Can you negotiate solicitors fees?

I need a legal document drawing up, in the family law arena, I had several quotes back (with set fees being given) and have 2 front runners. One sounded great over email, answered all my questions plus addressed things I’d not thought of. I liked the sound of them.  The other didn’t give me as much back but had a great price.

Would it be acceptable or worthwhile going back to my favourite one and saying I’d like to go with them but a local firm has quoted X and is there any chance on movement on their price?

Or is that being rude to ask.

Comments

  • Emmia
    Emmia Posts: 2,961
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    edited 22 January at 10:49AM
    You can ask, but they might turn you down...

    Personally I'd pay the firm that has already given you good advice/response what they're asking. 
  • DullGreyGuy
    DullGreyGuy Posts: 9,158
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    BoBoDobie said:
    I need a legal document drawing up, in the family law arena, I had several quotes back (with set fees being given) and have 2 front runners. One sounded great over email, answered all my questions plus addressed things I’d not thought of. I liked the sound of them.  The other didn’t give me as much back but had a great price.

    Would it be acceptable or worthwhile going back to my favourite one and saying I’d like to go with them but a local firm has quoted X and is there any chance on movement on their price?

    Or is that being rude to ask.
    If it's rude or not depends on how you ask. 

    Its may also be worth asking who will be doing the work, if instructed, to both firms. In some cases the best person does the sales work and your then put to the work experience person to do the actual work. The easiest way to get legal work cheaper is paying for a paralegal rather than Partner to do most the work but sometimes thats false economy when the quality of the output suffers. 
  • BoBoDobie
    BoBoDobie Posts: 285
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    BoBoDobie said:
    I need a legal document drawing up, in the family law arena, I had several quotes back (with set fees being given) and have 2 front runners. One sounded great over email, answered all my questions plus addressed things I’d not thought of. I liked the sound of them.  The other didn’t give me as much back but had a great price.

    Would it be acceptable or worthwhile going back to my favourite one and saying I’d like to go with them but a local firm has quoted X and is there any chance on movement on their price?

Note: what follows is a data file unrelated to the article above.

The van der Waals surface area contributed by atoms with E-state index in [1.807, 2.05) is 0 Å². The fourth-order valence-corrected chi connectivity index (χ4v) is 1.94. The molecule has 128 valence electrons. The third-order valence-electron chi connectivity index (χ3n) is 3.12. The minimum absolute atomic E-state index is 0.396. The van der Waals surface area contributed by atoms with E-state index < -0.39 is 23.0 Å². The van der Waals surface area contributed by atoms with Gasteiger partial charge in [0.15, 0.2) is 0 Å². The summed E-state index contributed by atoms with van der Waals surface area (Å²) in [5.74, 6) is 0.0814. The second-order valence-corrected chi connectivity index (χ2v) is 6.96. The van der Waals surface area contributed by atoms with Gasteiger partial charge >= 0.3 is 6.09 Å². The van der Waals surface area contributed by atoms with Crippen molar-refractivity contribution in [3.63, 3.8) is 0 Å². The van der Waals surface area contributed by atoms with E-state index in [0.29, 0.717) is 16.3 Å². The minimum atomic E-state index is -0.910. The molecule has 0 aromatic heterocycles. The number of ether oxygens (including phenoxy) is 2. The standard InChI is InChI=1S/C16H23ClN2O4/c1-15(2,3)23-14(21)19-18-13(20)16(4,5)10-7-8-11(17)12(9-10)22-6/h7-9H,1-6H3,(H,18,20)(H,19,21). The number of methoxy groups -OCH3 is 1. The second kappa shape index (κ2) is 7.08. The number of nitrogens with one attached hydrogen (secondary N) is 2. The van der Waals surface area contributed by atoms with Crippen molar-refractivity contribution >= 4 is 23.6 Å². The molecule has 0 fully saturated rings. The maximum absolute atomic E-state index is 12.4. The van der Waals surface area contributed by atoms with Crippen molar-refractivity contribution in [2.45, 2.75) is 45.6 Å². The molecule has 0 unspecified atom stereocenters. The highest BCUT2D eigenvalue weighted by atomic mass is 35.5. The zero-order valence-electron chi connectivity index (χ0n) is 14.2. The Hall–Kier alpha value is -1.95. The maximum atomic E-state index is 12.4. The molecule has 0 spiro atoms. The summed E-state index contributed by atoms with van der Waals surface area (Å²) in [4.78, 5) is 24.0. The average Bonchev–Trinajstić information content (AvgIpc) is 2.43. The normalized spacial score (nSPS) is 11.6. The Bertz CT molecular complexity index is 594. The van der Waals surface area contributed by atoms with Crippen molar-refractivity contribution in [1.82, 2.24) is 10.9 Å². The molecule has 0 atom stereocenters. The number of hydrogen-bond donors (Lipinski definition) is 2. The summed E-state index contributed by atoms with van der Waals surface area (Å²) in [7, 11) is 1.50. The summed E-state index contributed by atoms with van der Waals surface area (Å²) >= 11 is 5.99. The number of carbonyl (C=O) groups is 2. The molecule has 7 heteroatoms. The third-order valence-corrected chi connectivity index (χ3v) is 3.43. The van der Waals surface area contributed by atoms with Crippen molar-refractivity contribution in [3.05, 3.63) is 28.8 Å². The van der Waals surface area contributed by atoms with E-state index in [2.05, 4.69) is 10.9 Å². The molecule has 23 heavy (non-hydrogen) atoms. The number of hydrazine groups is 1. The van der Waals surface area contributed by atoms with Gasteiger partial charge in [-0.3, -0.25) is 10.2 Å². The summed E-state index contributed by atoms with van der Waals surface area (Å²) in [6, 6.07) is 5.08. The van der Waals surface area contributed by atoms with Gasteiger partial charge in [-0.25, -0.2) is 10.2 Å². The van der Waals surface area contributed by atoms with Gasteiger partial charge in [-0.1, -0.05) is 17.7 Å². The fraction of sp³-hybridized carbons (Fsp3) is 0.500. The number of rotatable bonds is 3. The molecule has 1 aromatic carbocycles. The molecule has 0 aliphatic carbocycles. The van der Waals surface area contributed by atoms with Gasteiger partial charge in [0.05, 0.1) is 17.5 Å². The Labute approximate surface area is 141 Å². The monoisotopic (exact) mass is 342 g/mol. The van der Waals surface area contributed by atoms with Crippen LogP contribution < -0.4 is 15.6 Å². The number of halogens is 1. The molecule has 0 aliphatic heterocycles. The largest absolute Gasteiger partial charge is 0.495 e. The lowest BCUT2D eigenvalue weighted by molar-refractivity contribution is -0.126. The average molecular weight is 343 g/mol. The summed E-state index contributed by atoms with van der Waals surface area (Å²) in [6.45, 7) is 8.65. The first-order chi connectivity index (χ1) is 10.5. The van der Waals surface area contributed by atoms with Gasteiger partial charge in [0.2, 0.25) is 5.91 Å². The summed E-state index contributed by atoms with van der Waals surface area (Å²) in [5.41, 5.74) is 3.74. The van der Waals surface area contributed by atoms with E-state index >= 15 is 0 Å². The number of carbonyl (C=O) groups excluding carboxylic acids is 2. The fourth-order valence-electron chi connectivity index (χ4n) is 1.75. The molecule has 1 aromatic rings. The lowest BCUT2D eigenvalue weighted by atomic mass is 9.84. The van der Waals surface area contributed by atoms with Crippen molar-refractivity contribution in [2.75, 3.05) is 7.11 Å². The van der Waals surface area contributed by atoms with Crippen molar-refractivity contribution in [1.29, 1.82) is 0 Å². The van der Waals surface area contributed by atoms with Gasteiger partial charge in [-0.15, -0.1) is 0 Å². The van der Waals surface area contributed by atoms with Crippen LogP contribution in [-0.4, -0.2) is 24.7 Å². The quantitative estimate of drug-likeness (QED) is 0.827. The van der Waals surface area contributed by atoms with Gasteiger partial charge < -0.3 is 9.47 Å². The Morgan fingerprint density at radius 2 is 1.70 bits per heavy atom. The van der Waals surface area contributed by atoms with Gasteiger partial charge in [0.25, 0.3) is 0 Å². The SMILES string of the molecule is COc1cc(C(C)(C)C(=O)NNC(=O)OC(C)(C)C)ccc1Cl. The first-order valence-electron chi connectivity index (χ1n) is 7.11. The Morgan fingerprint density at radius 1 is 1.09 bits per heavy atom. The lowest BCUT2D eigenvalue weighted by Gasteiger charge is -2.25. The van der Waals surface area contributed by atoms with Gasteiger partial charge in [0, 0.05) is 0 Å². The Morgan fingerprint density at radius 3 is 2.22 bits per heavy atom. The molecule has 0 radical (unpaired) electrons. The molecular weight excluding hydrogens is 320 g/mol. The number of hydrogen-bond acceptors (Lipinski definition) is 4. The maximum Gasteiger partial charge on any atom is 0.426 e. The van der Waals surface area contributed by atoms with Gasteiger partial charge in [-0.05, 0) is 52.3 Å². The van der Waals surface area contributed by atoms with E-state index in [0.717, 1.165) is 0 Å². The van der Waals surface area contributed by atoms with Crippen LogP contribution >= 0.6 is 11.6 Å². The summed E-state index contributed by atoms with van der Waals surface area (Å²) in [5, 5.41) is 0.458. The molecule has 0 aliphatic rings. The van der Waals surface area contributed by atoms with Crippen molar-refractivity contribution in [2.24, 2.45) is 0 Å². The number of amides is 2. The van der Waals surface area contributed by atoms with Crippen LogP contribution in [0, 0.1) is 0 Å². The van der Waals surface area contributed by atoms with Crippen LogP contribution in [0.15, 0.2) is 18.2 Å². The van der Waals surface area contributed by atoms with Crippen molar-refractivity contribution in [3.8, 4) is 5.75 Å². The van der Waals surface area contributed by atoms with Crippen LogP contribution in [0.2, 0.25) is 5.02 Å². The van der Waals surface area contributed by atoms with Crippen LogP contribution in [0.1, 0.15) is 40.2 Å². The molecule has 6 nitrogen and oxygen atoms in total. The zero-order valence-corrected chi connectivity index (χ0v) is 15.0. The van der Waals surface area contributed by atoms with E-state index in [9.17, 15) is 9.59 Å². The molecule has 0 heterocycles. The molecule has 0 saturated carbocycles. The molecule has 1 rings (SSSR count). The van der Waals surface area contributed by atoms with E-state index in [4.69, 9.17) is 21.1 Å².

Or is that being rude to ask.
    If it's rude or not depends on how you ask. 

    Its may also be worth asking who will be doing the work, if instructed, to both firms. In some cases the best person does the sales work and your then put to the work experience person to do the actual work. The easiest way to get legal work cheaper is paying for a paralegal rather than Partner to do most the work but sometimes thats false economy when the quality of the output suffers. 
    Thank you, the secretary responded and the senior partner would be doing the works.
  • Exodi
    Exodi Posts: 2,782
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    I've negotiated with solicitor quotes before, oftentimes with no success, but on occasion I've managed to gain a reduction (though as above, I'd be polite in the way you ask).

    Depending on the difference in price, I'd probably prefer to go with the former regardless. This sort of thing can pay dividends.
    Know what you don't
  • BoBoDobie
    BoBoDobie Posts: 285
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    Thanks all, I’m pleased to say it worked!! Whilst they won’t match the lower fees, they have reduced theirs and met me half way if you like. I’m happily proceeding with them so definitely worth the ask.
  • Hoenir
    Hoenir Posts: 1,223
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    Remember time costs money. Use the solicitor's wisely. To avoid add on charges. 
  • T.T.D
    T.T.D Posts: 219
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    edited 23 January at 12:33PM
    Solicitors set their fee’s based on their experience and qualification and speciality. 
    Family Law is a guaranteed earner no matter what, where there’s you and your case there is 200 more behind you with a similar one. Most solicitors will not bother with negotiating their fees. 

    You may save by looking at your local law chambers for a lawyer/barrister who specialises in family law if you believe you have a specialty case their fees are usually set and upfront with you. 

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